Focus on Employees – as noted above, much of the risk in terms of information security will come from the behaviours of employees. Ensuring that the activities of employees are appropriately (and lawfully) monitored and managed should be a priority. Additionally, employee rest and wellbeing should be considered as an information security priority – better rested employees are arguably far less likely to make the kind of errors which lead to significant breaches. On a day-to-day basis, the focus for employees should be on ensuring that they understand their remote working tools and that they comply with information security measures in their remote working environment. These should include at the very least:
- Refraining from sending or copying information to personal devices wherever possible
- Maintaining a safe area for documents at home
- Trying to ensure that screens cannot be viewed by other family members
- Trying to make sure that telephone calls cannot be overheard
- Using appropriate encryption for transporting
Focus on Clients and Counterparties – making sure that clients are well informed about information security risk should be a priority. Obviously, wealth management businesses should ensure that they provide secure means of communication with clients and counterparties and secure ways of managing funds and investments. However, even the best security will be undone unless there is a focus on ensuring that clients understand how to (and are encouraged to) use them. There is a temptation to regard such issues as being for clients to figure out themselves – this is not a view that clients are likely to share if things go wrong.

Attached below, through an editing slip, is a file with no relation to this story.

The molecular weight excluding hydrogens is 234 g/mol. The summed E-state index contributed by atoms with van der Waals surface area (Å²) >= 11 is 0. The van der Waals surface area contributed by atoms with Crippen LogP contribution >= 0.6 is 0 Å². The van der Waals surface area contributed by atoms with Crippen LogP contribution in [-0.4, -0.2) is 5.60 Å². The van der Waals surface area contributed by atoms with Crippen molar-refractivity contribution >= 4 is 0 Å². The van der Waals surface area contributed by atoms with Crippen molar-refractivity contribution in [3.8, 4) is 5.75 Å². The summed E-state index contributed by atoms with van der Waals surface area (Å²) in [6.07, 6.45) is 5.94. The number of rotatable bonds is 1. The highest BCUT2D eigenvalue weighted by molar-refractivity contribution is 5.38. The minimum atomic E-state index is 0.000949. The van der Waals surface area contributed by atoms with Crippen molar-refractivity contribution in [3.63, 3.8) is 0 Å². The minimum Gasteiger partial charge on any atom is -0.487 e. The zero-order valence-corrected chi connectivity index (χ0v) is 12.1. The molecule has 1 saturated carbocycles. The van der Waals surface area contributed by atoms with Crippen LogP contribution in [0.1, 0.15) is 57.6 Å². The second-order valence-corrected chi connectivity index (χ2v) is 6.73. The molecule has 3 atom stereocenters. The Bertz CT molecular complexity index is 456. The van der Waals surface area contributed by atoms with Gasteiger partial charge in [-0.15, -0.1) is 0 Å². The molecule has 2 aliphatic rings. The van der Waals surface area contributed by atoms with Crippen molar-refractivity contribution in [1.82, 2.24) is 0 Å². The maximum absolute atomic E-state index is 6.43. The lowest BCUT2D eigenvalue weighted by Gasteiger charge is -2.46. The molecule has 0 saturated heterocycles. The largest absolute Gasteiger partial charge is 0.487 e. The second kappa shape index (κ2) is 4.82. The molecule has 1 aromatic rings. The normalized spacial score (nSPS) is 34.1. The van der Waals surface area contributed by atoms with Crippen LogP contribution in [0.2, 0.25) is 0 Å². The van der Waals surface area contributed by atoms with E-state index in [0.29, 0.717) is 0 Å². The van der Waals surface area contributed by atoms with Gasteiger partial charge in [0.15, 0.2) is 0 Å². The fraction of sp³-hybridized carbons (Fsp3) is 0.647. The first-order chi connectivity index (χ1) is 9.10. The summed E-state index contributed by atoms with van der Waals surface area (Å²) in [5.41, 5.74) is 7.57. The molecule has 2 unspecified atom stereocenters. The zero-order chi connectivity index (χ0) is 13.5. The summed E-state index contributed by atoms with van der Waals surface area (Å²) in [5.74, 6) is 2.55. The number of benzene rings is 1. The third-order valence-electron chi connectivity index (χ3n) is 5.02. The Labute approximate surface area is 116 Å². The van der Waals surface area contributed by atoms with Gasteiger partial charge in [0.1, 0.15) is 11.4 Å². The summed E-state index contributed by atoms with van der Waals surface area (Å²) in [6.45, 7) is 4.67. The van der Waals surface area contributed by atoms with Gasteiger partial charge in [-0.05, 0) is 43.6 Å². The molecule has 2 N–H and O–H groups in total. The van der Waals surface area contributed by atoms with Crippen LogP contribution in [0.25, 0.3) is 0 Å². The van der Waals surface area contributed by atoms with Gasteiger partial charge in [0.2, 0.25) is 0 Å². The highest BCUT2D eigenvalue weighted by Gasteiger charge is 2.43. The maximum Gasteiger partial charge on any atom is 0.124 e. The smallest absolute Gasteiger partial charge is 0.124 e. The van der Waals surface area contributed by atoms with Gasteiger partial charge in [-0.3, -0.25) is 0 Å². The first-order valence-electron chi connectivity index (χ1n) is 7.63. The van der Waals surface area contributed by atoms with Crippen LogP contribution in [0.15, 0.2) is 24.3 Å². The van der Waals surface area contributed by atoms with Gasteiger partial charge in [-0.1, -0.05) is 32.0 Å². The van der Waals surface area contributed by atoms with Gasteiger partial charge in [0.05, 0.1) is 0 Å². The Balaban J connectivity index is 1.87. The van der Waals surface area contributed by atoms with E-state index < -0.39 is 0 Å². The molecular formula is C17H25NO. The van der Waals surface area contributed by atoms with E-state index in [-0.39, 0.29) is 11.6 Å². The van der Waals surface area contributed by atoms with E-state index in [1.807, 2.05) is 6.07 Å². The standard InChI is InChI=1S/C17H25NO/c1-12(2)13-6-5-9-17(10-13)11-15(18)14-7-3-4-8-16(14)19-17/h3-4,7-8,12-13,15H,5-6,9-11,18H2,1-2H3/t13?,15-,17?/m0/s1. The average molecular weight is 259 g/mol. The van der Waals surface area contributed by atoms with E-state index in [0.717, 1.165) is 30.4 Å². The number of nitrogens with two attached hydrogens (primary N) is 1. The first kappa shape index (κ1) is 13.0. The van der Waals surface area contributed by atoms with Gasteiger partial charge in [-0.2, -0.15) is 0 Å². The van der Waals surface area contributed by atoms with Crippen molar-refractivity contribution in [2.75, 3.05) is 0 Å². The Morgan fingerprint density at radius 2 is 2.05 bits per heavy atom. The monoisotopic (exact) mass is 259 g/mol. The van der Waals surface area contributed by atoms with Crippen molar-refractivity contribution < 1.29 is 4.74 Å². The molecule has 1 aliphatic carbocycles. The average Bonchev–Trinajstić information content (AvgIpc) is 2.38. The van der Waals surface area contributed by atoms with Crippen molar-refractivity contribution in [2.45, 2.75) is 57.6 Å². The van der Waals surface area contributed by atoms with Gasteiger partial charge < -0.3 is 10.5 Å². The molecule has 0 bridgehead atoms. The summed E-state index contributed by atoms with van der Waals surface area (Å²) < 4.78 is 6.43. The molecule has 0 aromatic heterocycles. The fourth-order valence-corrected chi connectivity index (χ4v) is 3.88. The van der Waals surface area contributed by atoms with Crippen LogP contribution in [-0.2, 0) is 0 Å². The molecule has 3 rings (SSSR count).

Focus on the Future – when the pandemic is brought under control and lockdown ends, wealth management businesses (and their clients) may find themselves under a significant amount of pressure. The temptation may be to cut spending on activities regarded as “non core” – potentially including information security. Doing so may ultimately prove to be a false economy.